Working with SLD¶
This section describes how to create, view and troubleshoot SLD styling in GeoServer.
GeoServer comes with some basic styles defined in its catalog. Any number of new styles can be added to the catalog. Styles can also be specified externally to the server, either to define a complete map, or to extend the server style catalog using library mode.
Catalog styles consist of a StyledLayerDescriptor document containing a single <NamedLayer> element, which contains a single <UserStyle> element to specify the styling. The layer name is ignored, since the style may be applied to many different layers.
Every layer (featuretype) registered with GeoServer must have at least one catalog style associated with it, which is the default style for rendering the layer. Any number of additional styles can be associated with a layer. This allows layers to have appropriate styles advertised in the WMS GetCapabilities document. A layer’s styles can be changed using the Layers page of the Web Administration Interface.
When adding a layer and a style for it to GeoServer at the same time, the style should be added first, so that the new layer can be associated with the style immediately.
Styling can be defined externally to the server in a number of ways:
- An internet-accessible SLD document can be provided via the SLD=url parameter in a WMS GetMap GET request
- An SLD document can be provided directly in a WMS GetMap GET request using the SLD_BODY=style parameter. The SLD XML must be URL-encoded.
- A StyledLayerDescriptor element can be included in a WMS GetMap POST request XML document.
In all of these cases, if the WMS layers parameter is not supplied then the map content is defined completely by the layers and styles present in the external SLD. If the layers parameter is present, then styling operates in Library Mode.
External styles can define new layers of styled data, by using the SLD InlineFeature element to provide feature data. This can be used to implement dynamic feature highlighting, for example.
External styling may be generated dynamically by client applications, This provides a powerful way for clients to control styling effects.
In library mode externally-defined styles are treated as a style library, which acts as an extension to the server style catalog. Library mode occurs when map layers and styles are specified using the layers and styles WMS parameters, and additional styling is supplied externally using one of the methods described in the previous section. The styles in the external style document take precedence over the catalog styles during rendering.
Style lookup in library mode operates as follows:
- For each layer in the layers list, the applied style is either a named style specified in the styles list (if present), or the layer default style
- For a named style, if the eternal style document has a <NamedLayer>...<UserStyle> with matching layer name and style name, then it is used. Otherwise, the style name is searched for in the catalog. If it is not found there, an error occurs.
- For a default style, the external style document is searched to find a <NamedLayer> element with the layer name. If it contains a <UserStyle> with the <IsDefault> element having the value 1 then that style is used. Otherwise, the default server style for the layer (which must exist) is used.
Generally it is simpler and more performant to use styles from the server catalog. However, library mode can be useful if it is required to style a map containing many layers and where only a few of them need to have their styling defined externally.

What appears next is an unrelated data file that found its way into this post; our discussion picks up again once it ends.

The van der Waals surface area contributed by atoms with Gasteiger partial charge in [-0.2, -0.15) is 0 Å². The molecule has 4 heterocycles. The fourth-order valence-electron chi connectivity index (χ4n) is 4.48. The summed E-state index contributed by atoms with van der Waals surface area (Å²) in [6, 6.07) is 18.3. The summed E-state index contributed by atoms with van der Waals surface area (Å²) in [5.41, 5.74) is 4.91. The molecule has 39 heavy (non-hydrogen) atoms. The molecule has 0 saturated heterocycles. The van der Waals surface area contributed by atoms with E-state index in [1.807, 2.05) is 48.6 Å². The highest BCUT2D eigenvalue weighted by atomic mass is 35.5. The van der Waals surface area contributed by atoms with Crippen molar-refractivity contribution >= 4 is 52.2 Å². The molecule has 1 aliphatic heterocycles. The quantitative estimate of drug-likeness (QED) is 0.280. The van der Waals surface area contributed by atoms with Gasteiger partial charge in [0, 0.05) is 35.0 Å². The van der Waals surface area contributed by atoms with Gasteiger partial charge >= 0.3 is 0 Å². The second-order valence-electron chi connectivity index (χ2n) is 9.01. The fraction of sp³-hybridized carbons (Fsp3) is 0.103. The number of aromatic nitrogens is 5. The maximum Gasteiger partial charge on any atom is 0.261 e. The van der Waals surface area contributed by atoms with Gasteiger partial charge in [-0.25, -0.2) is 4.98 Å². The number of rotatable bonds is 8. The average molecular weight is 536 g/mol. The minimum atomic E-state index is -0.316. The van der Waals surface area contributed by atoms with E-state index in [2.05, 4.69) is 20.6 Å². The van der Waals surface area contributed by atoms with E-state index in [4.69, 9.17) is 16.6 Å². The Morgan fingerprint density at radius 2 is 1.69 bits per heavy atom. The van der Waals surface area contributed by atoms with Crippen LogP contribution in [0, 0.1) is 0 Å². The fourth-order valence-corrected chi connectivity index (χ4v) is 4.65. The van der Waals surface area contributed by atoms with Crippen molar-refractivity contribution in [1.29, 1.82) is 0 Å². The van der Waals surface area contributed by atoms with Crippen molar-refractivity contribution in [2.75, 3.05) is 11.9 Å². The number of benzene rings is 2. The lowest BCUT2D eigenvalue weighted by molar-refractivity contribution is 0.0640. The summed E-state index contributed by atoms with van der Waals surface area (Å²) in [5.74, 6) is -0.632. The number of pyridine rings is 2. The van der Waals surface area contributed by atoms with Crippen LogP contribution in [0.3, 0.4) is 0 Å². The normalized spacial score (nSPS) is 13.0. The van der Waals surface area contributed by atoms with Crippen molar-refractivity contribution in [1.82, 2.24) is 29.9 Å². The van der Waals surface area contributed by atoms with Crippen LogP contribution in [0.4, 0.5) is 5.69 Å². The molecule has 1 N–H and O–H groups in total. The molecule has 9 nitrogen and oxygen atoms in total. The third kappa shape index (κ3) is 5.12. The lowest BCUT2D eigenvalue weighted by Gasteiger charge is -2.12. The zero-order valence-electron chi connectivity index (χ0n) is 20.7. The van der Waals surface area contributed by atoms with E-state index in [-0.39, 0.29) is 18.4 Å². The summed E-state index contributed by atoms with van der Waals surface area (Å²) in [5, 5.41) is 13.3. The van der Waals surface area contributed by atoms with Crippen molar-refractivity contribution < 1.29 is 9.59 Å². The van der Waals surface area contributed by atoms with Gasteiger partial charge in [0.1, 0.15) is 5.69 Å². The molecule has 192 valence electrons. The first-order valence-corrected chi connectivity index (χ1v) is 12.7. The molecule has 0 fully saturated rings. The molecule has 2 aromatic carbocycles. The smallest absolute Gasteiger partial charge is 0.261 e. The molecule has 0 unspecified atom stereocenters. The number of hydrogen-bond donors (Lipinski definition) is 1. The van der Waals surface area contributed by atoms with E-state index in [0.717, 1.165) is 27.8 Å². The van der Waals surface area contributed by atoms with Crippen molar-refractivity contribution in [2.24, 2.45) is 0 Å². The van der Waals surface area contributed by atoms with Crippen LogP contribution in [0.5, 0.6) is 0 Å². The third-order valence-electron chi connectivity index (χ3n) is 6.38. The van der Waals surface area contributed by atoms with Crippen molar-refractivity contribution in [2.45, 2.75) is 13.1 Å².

Once a style has been associated with a layer, the resulting rendering of the layer data can be viewed by using the Layer Preview. The most convenient output format to use is the built-in OpenLayers viewer. Styles can be modified while the view is open, and their effect is visible as soon as the map view is panned or zoomed. Alternate styles can be viewed by specifying them in the styles WMS request parameter.
To view the effect of compositing multiple styled layers, several approaches are available:
- Create a layer group for the desired layers using the Layer Groups page, and preview it. Non-default styles can be specified for layers if required.
- Submit a WMS GetMap GET request specifying multiple layers in the layers parameter, and the corresponding styles in the styles parameter (if non-default styles are required).
- Submit a WMS GetMap POST request containing a StyledLayerDescriptor element specifying server layers, optional layers of inline data, and either named catalog styles or user-defined styling for each layer.
SLD is a type of programming language, not unlike creating a web page or building a script. As such, problems may arise that may require troubleshooting.
To minimize syntax errors when creating the SLD, it is recommended to use a text editor that is designed to work with XML (such as the Style Editor provided in the GeoServer UI). XML editors can make finding syntax errors easier by providing syntax highlighting and (sometimes) built-in error checking.
The GeoServer Style Editor allows validating a document against the SLD XML schema. This is not mandatory, but is recommended to do before saving styles.
Semantic errors cannot be caught by SLD validation, but show up when a style is applied during map rendering. Most of the time this will result in a map displaying no features (a blank map), but some errors will prevent the map from rendering at all.
The easiest way to fix semantic errors in an SLD is to try to isolate the error. If the SLD is long with many rules and filters, try temporarily removing some of them to see if the errors go away.
In some cases the server will produce a WMS Exception document which may help to identify the error. It is also worth checking the server log to see if any error messages have been recorded.